If you need that kind of reassurance, go to a bar. In the meantime, I’ll be the one on the elliptical watching just waiting for my chance to photo-bomb you.

Social Media Intellectualism Outside The Bubble

Though I don’t credit my time at a “big box” social media agency for a lot of personal growth it did do one thing for me, instill a hefty respect for the exchange of real-time, valuable social media intellectualism. You know the kind I’m taking about…water-cooler exchanges about the changing nature of social media and it’s implementation, right then and there for the benefit of a client.

Once you leave the bubble, you’re faced with keeping up with news and trends without the support network of being face-to-face with dozens of other social media fanatics, like you.  This week I encountered two very different reminders of this and why social media intellectualism outside of that bubble is still an ongoing search.

The first reminder came during a networking event I attended with bloggers here in Atlanta.  By all accounts it was a fabulous event and I got to meet a ton of really smart individuals who were using blogs to turn their passion into some sort of profit.  The challenge was that the event was heavy on the doe-eyed, new-to-the-social media sphere kind of mentality.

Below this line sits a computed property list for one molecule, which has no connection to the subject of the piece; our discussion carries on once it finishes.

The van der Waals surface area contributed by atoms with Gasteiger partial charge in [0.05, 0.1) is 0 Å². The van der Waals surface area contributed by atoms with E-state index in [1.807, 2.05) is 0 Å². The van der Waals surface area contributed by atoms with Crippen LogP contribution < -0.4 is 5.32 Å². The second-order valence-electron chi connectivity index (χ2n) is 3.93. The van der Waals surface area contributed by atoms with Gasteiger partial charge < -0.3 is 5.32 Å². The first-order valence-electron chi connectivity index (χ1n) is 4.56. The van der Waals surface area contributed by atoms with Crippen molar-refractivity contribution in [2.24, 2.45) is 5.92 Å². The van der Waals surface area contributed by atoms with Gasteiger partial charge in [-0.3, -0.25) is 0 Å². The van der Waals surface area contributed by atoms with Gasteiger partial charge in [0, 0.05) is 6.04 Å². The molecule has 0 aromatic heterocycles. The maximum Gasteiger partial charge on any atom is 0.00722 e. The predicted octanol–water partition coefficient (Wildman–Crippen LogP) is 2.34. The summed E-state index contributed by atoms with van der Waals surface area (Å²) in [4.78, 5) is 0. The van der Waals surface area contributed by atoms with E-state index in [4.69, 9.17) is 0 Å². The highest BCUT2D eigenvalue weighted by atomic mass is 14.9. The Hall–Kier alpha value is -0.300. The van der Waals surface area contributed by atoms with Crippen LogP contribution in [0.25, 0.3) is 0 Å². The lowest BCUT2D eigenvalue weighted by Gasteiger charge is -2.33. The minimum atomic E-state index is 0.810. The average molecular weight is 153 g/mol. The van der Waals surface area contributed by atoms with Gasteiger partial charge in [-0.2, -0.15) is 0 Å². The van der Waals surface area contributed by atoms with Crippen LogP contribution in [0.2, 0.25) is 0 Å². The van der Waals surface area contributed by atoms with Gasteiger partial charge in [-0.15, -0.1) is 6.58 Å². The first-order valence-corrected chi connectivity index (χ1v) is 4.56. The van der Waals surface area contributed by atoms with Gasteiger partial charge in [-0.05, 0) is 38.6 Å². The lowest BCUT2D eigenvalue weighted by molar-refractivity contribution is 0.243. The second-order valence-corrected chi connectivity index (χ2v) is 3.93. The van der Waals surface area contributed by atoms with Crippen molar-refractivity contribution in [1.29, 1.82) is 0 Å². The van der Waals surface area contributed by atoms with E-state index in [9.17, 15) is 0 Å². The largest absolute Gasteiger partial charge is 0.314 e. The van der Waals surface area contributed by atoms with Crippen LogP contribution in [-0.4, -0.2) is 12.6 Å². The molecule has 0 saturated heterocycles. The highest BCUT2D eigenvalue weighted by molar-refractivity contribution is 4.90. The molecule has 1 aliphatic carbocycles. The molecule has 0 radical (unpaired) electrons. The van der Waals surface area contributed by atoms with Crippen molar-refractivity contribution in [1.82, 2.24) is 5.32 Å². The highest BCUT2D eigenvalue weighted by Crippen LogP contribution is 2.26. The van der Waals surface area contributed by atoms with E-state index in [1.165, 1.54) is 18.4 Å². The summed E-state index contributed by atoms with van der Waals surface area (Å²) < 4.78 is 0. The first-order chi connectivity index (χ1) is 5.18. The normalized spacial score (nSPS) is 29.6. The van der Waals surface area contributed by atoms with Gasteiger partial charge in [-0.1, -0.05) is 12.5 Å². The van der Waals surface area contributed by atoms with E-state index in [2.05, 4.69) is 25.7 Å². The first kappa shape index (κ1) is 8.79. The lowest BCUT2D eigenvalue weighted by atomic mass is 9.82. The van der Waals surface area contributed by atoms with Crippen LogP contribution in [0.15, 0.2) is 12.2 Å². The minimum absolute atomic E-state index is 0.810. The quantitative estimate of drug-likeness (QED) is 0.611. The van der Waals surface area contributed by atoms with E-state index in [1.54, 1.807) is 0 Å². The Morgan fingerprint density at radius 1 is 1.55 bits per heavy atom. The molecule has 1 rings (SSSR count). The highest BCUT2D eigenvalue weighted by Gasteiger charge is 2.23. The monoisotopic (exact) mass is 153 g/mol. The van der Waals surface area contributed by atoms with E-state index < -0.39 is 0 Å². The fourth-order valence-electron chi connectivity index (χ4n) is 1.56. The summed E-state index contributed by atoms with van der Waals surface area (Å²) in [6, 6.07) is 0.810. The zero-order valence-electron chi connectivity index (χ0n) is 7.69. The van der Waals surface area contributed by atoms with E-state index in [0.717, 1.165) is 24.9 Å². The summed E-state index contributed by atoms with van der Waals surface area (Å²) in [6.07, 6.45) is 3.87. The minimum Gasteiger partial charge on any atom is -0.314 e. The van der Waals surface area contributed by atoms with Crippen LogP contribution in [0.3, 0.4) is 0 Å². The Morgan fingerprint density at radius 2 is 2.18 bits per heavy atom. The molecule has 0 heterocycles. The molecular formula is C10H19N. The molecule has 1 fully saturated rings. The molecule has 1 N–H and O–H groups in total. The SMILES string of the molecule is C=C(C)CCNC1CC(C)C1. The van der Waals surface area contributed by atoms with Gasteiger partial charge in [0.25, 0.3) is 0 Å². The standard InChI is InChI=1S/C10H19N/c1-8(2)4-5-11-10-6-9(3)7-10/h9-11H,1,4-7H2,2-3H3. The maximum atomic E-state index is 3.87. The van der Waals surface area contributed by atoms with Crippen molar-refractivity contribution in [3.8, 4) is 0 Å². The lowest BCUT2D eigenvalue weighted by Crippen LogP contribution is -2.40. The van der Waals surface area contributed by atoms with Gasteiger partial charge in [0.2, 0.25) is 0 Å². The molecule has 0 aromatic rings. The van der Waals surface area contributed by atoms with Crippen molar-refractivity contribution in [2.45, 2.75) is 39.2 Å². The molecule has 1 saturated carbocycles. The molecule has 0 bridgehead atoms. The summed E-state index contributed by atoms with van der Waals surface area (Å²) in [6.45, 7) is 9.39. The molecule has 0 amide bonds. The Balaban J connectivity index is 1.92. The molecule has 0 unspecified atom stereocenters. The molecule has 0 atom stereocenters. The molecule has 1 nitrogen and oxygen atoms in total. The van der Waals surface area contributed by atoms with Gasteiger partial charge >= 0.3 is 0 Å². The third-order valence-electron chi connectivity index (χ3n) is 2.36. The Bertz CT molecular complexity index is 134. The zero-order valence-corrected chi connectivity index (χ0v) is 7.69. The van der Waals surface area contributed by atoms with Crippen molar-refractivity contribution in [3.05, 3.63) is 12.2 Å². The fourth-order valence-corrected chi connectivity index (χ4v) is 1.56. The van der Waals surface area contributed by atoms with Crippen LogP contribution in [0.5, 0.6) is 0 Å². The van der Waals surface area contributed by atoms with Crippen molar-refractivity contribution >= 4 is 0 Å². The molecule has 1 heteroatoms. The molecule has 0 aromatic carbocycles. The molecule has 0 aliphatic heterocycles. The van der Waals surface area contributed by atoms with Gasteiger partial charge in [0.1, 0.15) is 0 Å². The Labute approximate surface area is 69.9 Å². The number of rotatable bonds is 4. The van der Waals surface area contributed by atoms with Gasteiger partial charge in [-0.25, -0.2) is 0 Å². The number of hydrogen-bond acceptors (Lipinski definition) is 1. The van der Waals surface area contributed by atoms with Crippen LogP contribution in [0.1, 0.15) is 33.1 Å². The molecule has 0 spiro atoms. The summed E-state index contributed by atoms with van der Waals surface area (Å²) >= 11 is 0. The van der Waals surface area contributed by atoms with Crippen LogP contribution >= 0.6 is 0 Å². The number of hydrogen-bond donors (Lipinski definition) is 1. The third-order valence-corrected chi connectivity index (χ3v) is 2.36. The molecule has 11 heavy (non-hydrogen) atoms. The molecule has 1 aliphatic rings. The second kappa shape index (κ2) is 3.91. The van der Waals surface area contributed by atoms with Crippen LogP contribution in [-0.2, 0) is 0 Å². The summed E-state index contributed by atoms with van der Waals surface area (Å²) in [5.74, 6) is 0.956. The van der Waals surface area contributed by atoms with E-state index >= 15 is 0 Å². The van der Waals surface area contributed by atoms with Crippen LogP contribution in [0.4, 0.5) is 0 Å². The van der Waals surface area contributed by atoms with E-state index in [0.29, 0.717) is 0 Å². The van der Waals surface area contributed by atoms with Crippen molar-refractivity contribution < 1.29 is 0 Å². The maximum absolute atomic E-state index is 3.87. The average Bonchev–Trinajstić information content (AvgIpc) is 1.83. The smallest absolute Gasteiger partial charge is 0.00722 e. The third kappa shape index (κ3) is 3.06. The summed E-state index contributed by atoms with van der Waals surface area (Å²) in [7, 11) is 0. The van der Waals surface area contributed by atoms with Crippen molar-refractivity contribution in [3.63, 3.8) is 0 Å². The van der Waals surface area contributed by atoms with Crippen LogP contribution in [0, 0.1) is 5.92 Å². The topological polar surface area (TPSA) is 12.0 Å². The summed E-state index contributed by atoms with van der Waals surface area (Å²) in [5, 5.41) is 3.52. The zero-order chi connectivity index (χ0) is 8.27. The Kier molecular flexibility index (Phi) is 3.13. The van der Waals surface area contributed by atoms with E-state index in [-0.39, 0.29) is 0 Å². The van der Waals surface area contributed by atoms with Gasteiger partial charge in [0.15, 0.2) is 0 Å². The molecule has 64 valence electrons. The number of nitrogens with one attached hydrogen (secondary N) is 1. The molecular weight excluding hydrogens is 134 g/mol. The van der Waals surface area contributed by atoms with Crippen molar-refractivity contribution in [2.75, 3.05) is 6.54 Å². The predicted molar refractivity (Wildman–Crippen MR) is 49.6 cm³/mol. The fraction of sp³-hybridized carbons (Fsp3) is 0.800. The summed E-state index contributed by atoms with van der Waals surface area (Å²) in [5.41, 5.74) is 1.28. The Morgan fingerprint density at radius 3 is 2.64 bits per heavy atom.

I shared my frustration with a friend of mine who I had accompanied to the event, lamenting the fact that in terms of our own takeaways, we weren’t able to learn that much.  Instead, it was a great exposure to other points of view which is, I guess, just as good if not better.  Still, it left me hungering for networking opportunities that would teach me something new.

The second reminder came with a comment posted to one of my work blogs.  Unlike my personal blog, I try to simplify social media strategy down to the bare essentials as that’s what the audience is looking for.  I should have known, however that simplifying things would carry its own set of problems.  An author whose work I had cited found the article and proceeded to “rip me a new one.”  She accused me of missing the entire point of her work by failing to disclose the complexities of that particular issues.

The problem with the author’s work was that though she had put a lot of smart theory forward, there wasn’t really any tactical substance to it.  Like many intellectuals in the social media field, she spent a lot of time working out the complexities of the topic without really connecting it to the realities of implementation on a day-to-day basis. Though I tried to fill in that blank by offering an operational example in my post, I guess the author thought my attempt to put her work to use devalued the complexities she had built-in.